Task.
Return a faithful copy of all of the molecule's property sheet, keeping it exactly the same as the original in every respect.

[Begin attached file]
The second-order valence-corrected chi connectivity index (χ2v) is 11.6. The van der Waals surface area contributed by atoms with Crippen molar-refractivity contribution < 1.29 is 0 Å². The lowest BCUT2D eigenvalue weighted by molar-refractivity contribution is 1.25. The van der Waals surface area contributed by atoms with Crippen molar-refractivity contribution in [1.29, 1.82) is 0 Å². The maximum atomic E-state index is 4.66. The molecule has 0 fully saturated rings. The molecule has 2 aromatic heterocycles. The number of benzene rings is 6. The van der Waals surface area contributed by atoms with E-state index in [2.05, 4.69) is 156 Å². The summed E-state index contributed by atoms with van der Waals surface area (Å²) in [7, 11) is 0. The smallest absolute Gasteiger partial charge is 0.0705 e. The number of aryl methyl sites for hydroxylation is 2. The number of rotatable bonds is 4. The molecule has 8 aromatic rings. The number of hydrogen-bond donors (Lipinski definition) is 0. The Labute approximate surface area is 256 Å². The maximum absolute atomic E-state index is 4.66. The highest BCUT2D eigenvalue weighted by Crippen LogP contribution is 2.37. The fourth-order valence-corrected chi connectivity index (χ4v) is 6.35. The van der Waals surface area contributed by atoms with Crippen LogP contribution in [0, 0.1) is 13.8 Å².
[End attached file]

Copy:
The second-order valence-corrected chi connectivity index (χ2v) is 11.6. The van der Waals surface area contributed by atoms with Crippen molar-refractivity contribution < 1.29 is 0 Å². The lowest BCUT2D eigenvalue weighted by molar-refractivity contribution is 1.25. The van der Waals surface area contributed by atoms with Crippen molar-refractivity contribution in [1.29, 1.82) is 0 Å². The maximum atomic E-state index is 4.66. The molecule has 0 fully saturated rings. The molecule has 2 aromatic heterocycles. The number of benzene rings is 6. The van der Waals surface area contributed by atoms with E-state index in [2.05, 4.69) is 156 Å². The summed E-state index contributed by atoms with van der Waals surface area (Å²) in [7, 11) is 0. The smallest absolute Gasteiger partial charge is 0.0705 e. The number of aryl methyl sites for hydroxylation is 2. The number of rotatable bonds is 4. The molecule has 8 aromatic rings. The number of hydrogen-bond donors (Lipinski definition) is 0. The Labute approximate surface area is 256 Å². The maximum absolute atomic E-state index is 4.66. The highest BCUT2D eigenvalue weighted by Crippen LogP contribution is 2.37. The fourth-order valence-corrected chi connectivity index (χ4v) is 6.35. The van der Waals surface area contributed by atoms with Crippen LogP contribution in [0, 0.1) is 13.8 Å².